Ten Tenets of a New Church Building

It’s exciting to watch the anticipation that a church goes through as it builds a new building—whether it’s the new church moving from the local middle school into its first “home,” the established church adding another phase, or an established church moving to another part of town or building a second campus. In any case, there are 10 customary principles you can just about count on.

Warning: this post is not for the faint of heart!

1. It always costs more than it costs.

Prepare yourself to deal with two two-word phrases: “value engineering” and “change orders.”

  • Value engineering is a euphemism for “cut costs.” When the initial contract comes in, it will usually be for more than what you want to pay or can afford, so some of the project will have to be changed. The architect, contractor, or the two working together will value engineer the project to make it affordable.
  • Change orders come during the project when you decide you want to put a door in a different spot, the city inspector decides you need to change some configuration, or you simply want things to be laid out differently. Avoid change orders if you can—they can be very expensive. Make sure you’re completely happy with the layout of the project before the first shovel hits the ground.

2. You’ll run out of budget before you run out of ideas.

As you get the team together to talk about your expectations for the new building, put every idea on the table. Nothing’s too crazy when it’s just pencil and paper. Once you begin to prioritize ministry needs vs. wants, you’ll have to start scratching away at that list. Have everyone on the team vote for the top three or four needs by secret ballot. You’ll probably find some strong consistencies, and you’ll see some individual ideas that are only supported by one or two team members (which likely pertains to their area of ministry). I don’t have to tell you which direction to go with that info.

3. You cannot make everyone happy.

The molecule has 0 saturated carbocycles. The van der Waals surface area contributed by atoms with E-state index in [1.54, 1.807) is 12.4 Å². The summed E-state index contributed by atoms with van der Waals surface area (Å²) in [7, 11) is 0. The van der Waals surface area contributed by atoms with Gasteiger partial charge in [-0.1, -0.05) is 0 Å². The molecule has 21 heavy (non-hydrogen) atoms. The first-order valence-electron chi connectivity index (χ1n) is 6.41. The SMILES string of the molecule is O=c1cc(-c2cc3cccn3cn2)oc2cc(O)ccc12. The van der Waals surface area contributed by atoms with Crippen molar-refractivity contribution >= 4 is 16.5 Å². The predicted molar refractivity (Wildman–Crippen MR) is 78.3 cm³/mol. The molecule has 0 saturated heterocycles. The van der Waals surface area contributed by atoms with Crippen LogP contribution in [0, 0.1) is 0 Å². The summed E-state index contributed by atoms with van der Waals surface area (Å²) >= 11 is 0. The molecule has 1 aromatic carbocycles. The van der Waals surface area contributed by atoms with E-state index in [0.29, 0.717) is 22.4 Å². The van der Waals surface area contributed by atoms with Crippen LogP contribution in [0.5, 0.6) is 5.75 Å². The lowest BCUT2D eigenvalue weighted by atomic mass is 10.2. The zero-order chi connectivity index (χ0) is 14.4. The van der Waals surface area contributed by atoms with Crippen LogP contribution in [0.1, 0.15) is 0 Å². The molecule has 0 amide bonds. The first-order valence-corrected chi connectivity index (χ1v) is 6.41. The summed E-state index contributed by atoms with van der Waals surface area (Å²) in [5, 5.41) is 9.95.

There will be many proverbial cooks in the kitchen. Whether it’s the youth minister who is pining for an indoor skate park, the wanna-be designer who doesn’t like the color scheme, the children’s minister who says we don’t have enough room for the kids, or the worship director who wants more lights and a better fog machine, you will have to get used to saying no.

4. Even if you think you’ll have lots of extra space, you won’t have lots of extra space.

While the new building won’t automatically fill up (see #5), there’s a good chance that if you plan well for how the building can help grow the church and you program and market accordingly, you will draw new people. Before you know it you may realize the children’s minister was right. Even the anticipation of a new building can create space issues so that you outgrow it before you move in.

If you build it, they will not come. —@BradDupray

5. Attendance growth is not automatic.

If you build it, they will not come.

  • They will come if you build within a reasonable distance of your current location (five to seven miles is usually the max distance to move, depending on the size of the church).
  • They will come if you plan programming that is compatible with the design of the building.
  • They will come if you let them know it’s there. If you don’t tell your story to the people around you and invite people to come (through marketing and personal invitations), your neighbors will just think this is a nice new building to look at as they drive by it each day.